He placed his hands on her waist after setting the gift in front of her.

“Eli, you’ve already given me so much. I really don’t need anything more.” Lessie brushed away a tear that remained. After she untied the strip of rawhide, the burlap fell away to reveal a long-handled wooden stick, resembling a spoon, that flared out at the bottom. Something similar to a cornstalk was carved at the narrowed top. “Thank you, Eli.” She tilted her head and inquired, “Is this your way of asking me to cook something for you?”

He ran his hand down the stick. “This is called a spurtle. In Scottish families, it is a traditional gift given to the bride with the hope that it will bring her good luck cooking for her new husband.” He indicated the top portion. “Burt Davis made it in his shop and carved a thistle on the top. The thistle is the national emblem of Scotland. In many ways, it reminds me of you.”

Lessie arched an eyebrow. “That’s not a particularly flattering comparison, Eli. I am not prickly.”

Eli chuckled. “That isn’t my interpretation at all. I see you as a thistle because, like that bloom, you symbolize bravery and courage in the face of adversity. And those spiky painful thorns suggest endurance and fortitude. I don’t know a single woman who would have carved out a life for herself after enduring a bloody war, traveled to an unknown town with nothing but a scrap of paper from a stranger who disappeared after marrying her, with a baby and a few trinkets wrapped in a quilt. Nor do I know of any woman who had the foresight to chart her own path as a midwife and transform a neglected farm into a place to be proud of.”

Sieves and Strainers

The word "sift" is derived from "sieve".  In cooking terms, a sieve or sifter is used to separate and break up flour and dry goods, as well as to aerate and combine them. A ladle with draining holes or a strainer is a form of a sieve used to separate suspended solids from a liquid...think an egg separator.  

Early wooden sieves used tin or horsehair for the sieving. The widths of a wooden sieve were made from fir or willow, American elm being the best choice. The rims would be made of fir, oak, or beech.


Miscellaneous Gadgets


Cake Separator


This tool was widely used for cutting angel food cakes and other soft cakes, as the delicate tines wouldn’t crush or compress the cake under pressure. Cake breakers were so popular that you could even find one in your silver pattern.

Herb Cutter

Herb cutters came in different styles than this one. For example, some herb cutters had a handle on both sides of the blade for each hand.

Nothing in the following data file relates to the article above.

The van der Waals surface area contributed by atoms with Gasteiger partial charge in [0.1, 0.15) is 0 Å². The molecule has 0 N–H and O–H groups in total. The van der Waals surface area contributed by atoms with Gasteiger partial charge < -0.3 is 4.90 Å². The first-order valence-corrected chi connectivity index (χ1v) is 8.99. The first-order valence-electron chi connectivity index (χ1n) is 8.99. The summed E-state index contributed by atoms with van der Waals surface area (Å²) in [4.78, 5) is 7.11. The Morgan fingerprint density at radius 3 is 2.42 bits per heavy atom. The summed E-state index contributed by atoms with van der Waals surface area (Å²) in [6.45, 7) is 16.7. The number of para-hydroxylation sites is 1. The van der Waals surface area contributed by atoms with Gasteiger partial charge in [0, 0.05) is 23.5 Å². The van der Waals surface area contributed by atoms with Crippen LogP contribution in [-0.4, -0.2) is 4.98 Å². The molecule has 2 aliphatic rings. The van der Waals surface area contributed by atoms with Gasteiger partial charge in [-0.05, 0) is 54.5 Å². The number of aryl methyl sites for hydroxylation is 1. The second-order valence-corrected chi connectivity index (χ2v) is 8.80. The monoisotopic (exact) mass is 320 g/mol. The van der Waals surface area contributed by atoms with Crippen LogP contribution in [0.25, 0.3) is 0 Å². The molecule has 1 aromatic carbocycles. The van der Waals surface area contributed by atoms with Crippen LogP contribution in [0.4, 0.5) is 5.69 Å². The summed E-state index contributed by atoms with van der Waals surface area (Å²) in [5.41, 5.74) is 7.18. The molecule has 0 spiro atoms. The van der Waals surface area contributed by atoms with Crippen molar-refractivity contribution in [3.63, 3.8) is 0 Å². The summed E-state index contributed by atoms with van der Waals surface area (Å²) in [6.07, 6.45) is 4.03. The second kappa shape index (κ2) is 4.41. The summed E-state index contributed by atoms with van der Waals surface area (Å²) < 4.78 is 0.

Herb Cutter


Coffee Grinder


By the mid-1800s, various coffee grinders were present in almost every home. Most grinders had a grinding handle on the top of a box that was set inside a bowl-shaped holder of roasted coffee beans. The bottom of the box had a drawer that held the coffee beans after being ground.


While most pioneer cooks had all they could do to put three meals a day on the table, some

cooks experimented with tin molds. In Mrs. Beaton's Book of Household Management (1861) recipes for jellied delights and other molded foods meant that many people aspired to have devices with which to make ordinary dishes extraordinary. Cooks back then would have also had several pitting, chopping, and peeling tools available since they had to process all their foods by hand.



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  1. What an interesting post. I have a couple of those old utensils that I've purchased at antique malls. I never knew what the cake separator was used for.

    1. Bea, thanks for the kind words. My mother-in-law collected antiques and gave me several which we displayed on a barnboard wall in our kitchen, so my love of baking and antique kitchen gadgets was a natural fit.

  2. I have some of the items you pictured. I'd seen sugar snips but didn't know what they were. I have a spurtle but didn't know it even had a name. I loved this post. Wishing you many sales of your new release.

    1. Caroline, thanks to you for your help in putting up my posts. This was such a fun blog to write as I love to bake and enjoy incorporating historical gadgets of all sorts in my writing.

  3. Wonderful tidbits from the past! They fit right in with my upcoming post about summery eats from yesteryear.

    1. Lyn, what a great coincidence! I love to bake and have several antique kitchen gadgets in my house so this was such a fun blog to write.